January Bird of the Month: Hooded Merganser


by Mike Strzelecki*

Late fall and winter are when most ducks return to this region. They can be seen in large numbers on more expansive bodies of water, and in lesser numbers on small lakes and ponds and waterways like the Manatawny Creek. From afar, ducks generally look like brown specks, but, close up, they can be colorful and striking.

Hooded mergansers are fairly common local ducks. They can be found in limited groups on small lakes and rivers, and in marshes. The males are easily identifiable by their enlarged head crests with conspicuous white circular marking. The female hooded mergansers have more plain grayish brown bodies with a funky brown reddish crest. She often looks like she is showing off her latest beauty salon hairdo. Mergansers can raise and lower their crests, sometimes making them tougher to identify in the field.

There are three species of mergansers in our region. Mergansers are the only ducks that feed primarily on fish. Hooded mergansers will dive underwater and chase after its fish prey using visual cues. They also feast on underwater insects and crabs. They can change the refractive properties of their eyes while underwater for better vision, and possess an extra eyelid that acts as a pair of goggles. They can remain underwater for up to two minutes. Mergansers consume their prey once they emerge from underwater - always swallowing them head-first to avoid injury from spiny fins.

Female hooded mergansers seek out nesting cavities, often in dead trees not far from water. The cavities are usually 15 to 50 feet above the ground. She lays fairly large clutches of eggs, usually between 7 and 15 at a time. The largest clutch ever found was 44 eggs. She will sometimes lay her eggs in the nests of other ducks.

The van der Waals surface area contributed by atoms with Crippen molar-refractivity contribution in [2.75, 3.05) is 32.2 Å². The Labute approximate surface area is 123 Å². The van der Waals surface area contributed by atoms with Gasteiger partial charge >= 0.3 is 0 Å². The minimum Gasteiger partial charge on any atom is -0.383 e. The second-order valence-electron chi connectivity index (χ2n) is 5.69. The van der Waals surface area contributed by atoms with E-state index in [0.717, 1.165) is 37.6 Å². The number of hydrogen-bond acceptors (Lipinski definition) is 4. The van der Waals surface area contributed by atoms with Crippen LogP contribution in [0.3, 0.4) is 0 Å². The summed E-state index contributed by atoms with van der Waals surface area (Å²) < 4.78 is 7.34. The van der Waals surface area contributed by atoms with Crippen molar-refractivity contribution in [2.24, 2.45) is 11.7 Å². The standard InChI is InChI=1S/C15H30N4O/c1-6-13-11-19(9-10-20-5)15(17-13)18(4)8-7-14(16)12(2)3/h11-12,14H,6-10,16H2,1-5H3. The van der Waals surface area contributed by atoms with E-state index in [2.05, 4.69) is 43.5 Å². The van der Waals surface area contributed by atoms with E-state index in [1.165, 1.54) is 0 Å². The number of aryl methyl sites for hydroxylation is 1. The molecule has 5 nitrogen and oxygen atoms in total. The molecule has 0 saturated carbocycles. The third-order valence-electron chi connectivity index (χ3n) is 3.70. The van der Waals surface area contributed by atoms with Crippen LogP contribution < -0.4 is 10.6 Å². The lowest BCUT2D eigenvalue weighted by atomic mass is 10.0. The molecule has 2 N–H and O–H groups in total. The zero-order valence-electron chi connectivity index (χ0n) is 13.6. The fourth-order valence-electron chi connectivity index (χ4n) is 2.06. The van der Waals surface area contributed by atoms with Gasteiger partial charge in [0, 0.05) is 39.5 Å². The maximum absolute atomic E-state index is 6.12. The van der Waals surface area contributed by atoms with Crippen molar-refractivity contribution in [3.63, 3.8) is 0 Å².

Female hooded mergansers only begin incubation when the last egg is laid, so that all eggs hatch together. Within 24 hours of hatching, she will fly to the ground and call the ducklings out of the nest. One by one, they will throw themselves from their nest to the ground below and follow the mother to the water, where they will be safer. The ducklings often bob around the water very close together so that they resemble from overhead a swimming muskrat. This keeps them safe from sharp-shinned hawks that are often cruising for lunch overhead. 

In Pennsylvania, look for hooded mergansers in winter in smaller water bodies, marshes, streams, etc. If you are lucky, you will see their flamboyant mating dances, where the males puff their crests to full extension and dance about the water. They sometimes fully extend their necks and call and flex as they swim by onlooking females. Not much unlike behavior at junior high dances. 

Here are some photographs of male hooded mergansers shaking it for the females. I took them at Centennial Lake Park, in Maryland. On this particular day, the females appeared to be very discriminating and uninterested in the males, but “the dance” will continue for weeks.

Mike Strzelecki is a freelance travel and outdoor writer, and 1981 graduate of Boyertown Area Senior High School. He writes from his house in Baltimore, Maryland. In his spare time, he joins his wife on adventures around the country observing and photographing birds.

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